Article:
Supreme Court to Hear Health Reform Case in March

The US Supreme Court has announced that it will hear oral arguments concerning the controversial health care reform law next March, when attorneys will have five-and-a-half hours spread out over three days to make their arguments on specific questions related to the law.

The US Supreme Court has announced that it will hear oral arguments concerning the controversial health care reform law next March, when attorneys will have five-and-a-half hours spread out over three days to make their arguments on specific questions related to the law.

The Patient Protection and Affordable Care Act (PPACA), which was signed into law by President Obama in March 2010, aims to significantly increase the number of Americans with health insurance by providing a range of subsidies to those who might not be able to afford it otherwise. However, many argue that aspects of the law, such as the “individual mandate” that requires almost everyone to purchase health insurance, are unconstitutional.

Of four appellate courts that have considered the constitutionality of the individual mandate, three have upheld it, though one of these determined that it did not have jurisdiction over the mandate until penalties for failing to purchase health insurance go into effect in 2014.

Florida is currently leading the largest of the lawsuits challenging the law, with the attorneys general of 26 states arguing that the federal government does not have the power to force individuals to purchase a product that they do not want to buy. The Obama administration, on the other hand, argues that practically every American will at some point require medical care and that uninsured patients currently cost the health care system billions of dollars in unpaid fees that are ultimately passed on to those with insurance.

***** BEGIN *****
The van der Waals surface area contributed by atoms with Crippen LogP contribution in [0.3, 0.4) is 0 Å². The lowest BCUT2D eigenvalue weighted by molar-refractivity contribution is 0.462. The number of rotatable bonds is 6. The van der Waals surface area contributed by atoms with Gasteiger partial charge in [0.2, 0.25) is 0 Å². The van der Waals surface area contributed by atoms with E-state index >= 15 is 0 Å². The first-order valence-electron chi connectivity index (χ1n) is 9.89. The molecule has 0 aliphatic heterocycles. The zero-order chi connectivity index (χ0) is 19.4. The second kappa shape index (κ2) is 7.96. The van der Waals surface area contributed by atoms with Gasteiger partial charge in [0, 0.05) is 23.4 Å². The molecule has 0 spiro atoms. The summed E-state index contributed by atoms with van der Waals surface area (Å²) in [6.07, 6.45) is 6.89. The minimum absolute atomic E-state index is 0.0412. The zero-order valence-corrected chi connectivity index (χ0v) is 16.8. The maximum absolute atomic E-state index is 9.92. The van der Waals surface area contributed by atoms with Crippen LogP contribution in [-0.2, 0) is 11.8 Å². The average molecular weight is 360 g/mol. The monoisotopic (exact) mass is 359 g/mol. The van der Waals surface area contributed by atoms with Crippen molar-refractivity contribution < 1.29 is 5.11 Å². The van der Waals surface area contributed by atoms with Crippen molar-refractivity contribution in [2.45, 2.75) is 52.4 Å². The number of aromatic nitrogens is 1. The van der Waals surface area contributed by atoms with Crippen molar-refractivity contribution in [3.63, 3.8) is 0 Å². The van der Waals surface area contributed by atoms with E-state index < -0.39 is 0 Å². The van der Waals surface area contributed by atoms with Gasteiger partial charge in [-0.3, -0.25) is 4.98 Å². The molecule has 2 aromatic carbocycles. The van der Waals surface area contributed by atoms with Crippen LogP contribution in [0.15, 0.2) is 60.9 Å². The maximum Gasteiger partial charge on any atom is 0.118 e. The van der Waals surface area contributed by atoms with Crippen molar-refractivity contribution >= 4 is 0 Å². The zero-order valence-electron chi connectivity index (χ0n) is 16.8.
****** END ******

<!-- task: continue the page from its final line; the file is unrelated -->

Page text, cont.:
Four legal questions will be at issue in the arguments before the Supreme Court:

  • On March 26, one hour will be devoted to the question of whether the court has jurisdiction over the individual mandate before it goes into effect in 2014.
  • On March 27, two hours will be devoted to the question of whether Congress has the power under the commerce clause of the Constitution to require individuals to carry a minimum level of health insurance.
  • On March 28, one and a half hours will be allotted to the question of whether the rest of the health care reform law should remain in effect if the court were to strike down the individual mandate, and one hour will be allotted to the question of whether Congress exceeded its power in requiring states to pay for part of an expansion of Medicaid in order to qualify for Medicaid funding.

The Supreme Court is expected to announce its ruling in the case by next June, just five months before the November presidential election.